Judge: Voynov should stand trial on domestic abuse

Los Angeles Kings defenceman Slava Voynov's assault hearing is underway in California. (Nam Y. Huh/AP)

TORRANCE, Calif. — Slava Voynov’s wife told police the Los Angeles Kings defenceman hit, choked and pushed her into a television in their bedroom during a fight in October, an officer testified Monday.

After hearing the description of the injuries to Voynov’s wife, a judge ruled Monday that there is enough evidence against the player for him to stand trial on a felony domestic violence charge.

Voynov listened to the testimony of Redondo Beach Police Officer Gregory Wiist with the help of a Russian interpreter but did not speak during the proceedings. He has pleaded not guilty to one felony count of corporal injury to a spouse with great bodily injury and will be re-arraigned on the charge on Dec. 29.

His attorneys declined to comment after Monday’s hearing.

Wiist was the sole witness during Monday’s preliminary hearing. He said Voynov’s wife told him that her husband began arguing at a Halloween party on Oct. 19 and their fight continued at their Redondo Beach home.

Wiist said Voynov’s wife, Marta Varlamova, told him that her husband choked her repeatedly, punching her in the face and pushing her into a flat screen TV. The television opened a cut over Varlamova’s left eye that required eight stitches, Wiist testified.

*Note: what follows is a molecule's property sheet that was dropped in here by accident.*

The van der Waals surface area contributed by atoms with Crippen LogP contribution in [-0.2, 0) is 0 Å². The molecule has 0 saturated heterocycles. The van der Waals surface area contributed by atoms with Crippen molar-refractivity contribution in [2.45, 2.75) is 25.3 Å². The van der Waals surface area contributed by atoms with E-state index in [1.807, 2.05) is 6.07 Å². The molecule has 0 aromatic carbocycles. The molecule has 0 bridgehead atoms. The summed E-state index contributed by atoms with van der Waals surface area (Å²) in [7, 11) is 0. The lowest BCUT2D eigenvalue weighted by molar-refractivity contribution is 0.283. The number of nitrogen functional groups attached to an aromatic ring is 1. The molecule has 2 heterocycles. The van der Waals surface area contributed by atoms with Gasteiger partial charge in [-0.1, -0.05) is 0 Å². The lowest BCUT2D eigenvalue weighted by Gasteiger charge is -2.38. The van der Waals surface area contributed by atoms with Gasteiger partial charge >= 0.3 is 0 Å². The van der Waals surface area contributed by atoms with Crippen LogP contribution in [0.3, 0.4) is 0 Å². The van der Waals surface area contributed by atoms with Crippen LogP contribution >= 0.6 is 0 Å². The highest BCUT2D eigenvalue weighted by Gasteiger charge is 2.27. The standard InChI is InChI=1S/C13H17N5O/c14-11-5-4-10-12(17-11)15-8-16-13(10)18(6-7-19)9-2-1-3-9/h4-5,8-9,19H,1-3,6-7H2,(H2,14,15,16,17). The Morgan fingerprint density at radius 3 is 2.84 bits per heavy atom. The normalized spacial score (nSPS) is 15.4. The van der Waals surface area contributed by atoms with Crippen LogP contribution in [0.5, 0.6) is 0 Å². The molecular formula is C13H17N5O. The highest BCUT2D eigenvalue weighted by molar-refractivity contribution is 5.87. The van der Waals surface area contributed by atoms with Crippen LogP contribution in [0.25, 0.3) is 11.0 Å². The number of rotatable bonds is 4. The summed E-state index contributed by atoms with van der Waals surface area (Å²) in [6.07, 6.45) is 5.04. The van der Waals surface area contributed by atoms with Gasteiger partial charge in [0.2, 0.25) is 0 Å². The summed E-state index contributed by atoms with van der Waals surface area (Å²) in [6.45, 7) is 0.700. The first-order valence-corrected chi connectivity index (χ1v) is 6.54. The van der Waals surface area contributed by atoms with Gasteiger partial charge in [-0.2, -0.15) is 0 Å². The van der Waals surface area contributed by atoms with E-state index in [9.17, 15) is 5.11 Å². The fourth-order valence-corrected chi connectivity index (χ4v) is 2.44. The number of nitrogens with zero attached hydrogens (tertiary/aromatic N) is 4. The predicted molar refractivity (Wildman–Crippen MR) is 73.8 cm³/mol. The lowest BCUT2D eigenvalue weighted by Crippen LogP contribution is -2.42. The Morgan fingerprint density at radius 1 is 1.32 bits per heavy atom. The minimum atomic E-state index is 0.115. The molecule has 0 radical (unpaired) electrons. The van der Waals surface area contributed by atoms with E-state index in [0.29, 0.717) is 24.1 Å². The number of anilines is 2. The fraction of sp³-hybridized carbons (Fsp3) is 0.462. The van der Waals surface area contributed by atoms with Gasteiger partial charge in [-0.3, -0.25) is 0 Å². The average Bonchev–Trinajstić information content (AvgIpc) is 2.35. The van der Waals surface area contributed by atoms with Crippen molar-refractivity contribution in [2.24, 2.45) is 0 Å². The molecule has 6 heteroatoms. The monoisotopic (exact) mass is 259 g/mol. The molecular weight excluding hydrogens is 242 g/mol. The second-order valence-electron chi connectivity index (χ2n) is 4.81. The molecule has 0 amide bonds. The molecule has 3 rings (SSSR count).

"She was crying, sobbing," Wiist said, describing Varlamova’s appearance at a hospital after the incident. "I saw tears streaming down her face. She was an emotional wreck."

In the couple’s bedroom, Wiist said he saw blood on a comforter, a bloody handprint and blood on the floor.

Wiist said Varlamova told him her husband first hit her in the face while at a Halloween party hours after the Kings won an afternoon game.

Superior Court Judge Hector M. Guzman rejected a motion by Voynov’s attorney, Craig Renetzky, to reduce the charge to a misdemeanour or dismiss the case. Pamela Mackey, another attorney for Voynov, said in court that Varlamova has written a letter to prosecutors stating her injuries were an accident, but Guzman did not accept the letter into evidence.

Voynov’s attorneys have said Varlamova does not communicate well in English, and Mackey questioned why Wiist didn’t use a translation service to take her statements in her native Russian.

The NHL has indefinitely suspended Voynov while the case is pending.

The Kings were fined $100,000 on Dec. 2 after Voynov skated with the team during a workout.

Here are some of the accounts of the trial from Los Angeles Times reporter Nathan Fenno:

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